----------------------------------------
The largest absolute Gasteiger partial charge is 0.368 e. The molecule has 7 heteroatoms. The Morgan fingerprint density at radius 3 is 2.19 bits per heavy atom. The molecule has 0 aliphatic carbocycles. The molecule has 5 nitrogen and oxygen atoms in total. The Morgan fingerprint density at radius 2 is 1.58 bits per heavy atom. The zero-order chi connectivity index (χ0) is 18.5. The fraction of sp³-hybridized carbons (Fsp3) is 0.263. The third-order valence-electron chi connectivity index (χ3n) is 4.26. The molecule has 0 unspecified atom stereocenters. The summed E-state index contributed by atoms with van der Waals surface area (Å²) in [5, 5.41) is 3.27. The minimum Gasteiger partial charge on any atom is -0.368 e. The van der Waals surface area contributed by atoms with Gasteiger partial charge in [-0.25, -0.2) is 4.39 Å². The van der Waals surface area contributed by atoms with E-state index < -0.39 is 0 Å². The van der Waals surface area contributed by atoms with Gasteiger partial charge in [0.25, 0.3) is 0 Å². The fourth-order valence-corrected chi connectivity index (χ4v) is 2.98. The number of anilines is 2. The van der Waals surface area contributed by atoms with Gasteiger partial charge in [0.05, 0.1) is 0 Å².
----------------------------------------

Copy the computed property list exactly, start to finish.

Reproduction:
The largest absolute Gasteiger partial charge is 0.368 e. The molecule has 7 heteroatoms. The Morgan fingerprint density at radius 3 is 2.19 bits per heavy atom. The molecule has 0 aliphatic carbocycles. The molecule has 5 nitrogen and oxygen atoms in total. The Morgan fingerprint density at radius 2 is 1.58 bits per heavy atom. The zero-order chi connectivity index (χ0) is 18.5. The fraction of sp³-hybridized carbons (Fsp3) is 0.263. The third-order valence-electron chi connectivity index (χ3n) is 4.26. The molecule has 0 unspecified atom stereocenters. The summed E-state index contributed by atoms with van der Waals surface area (Å²) in [5, 5.41) is 3.27. The minimum Gasteiger partial charge on any atom is -0.368 e. The van der Waals surface area contributed by atoms with Gasteiger partial charge in [-0.25, -0.2) is 4.39 Å². The van der Waals surface area contributed by atoms with E-state index < -0.39 is 0 Å². The van der Waals surface area contributed by atoms with Gasteiger partial charge in [0.25, 0.3) is 0 Å². The fourth-order valence-corrected chi connectivity index (χ4v) is 2.98. The number of anilines is 2. The van der Waals surface area contributed by atoms with Gasteiger partial charge in [0.05, 0.1) is 0 Å².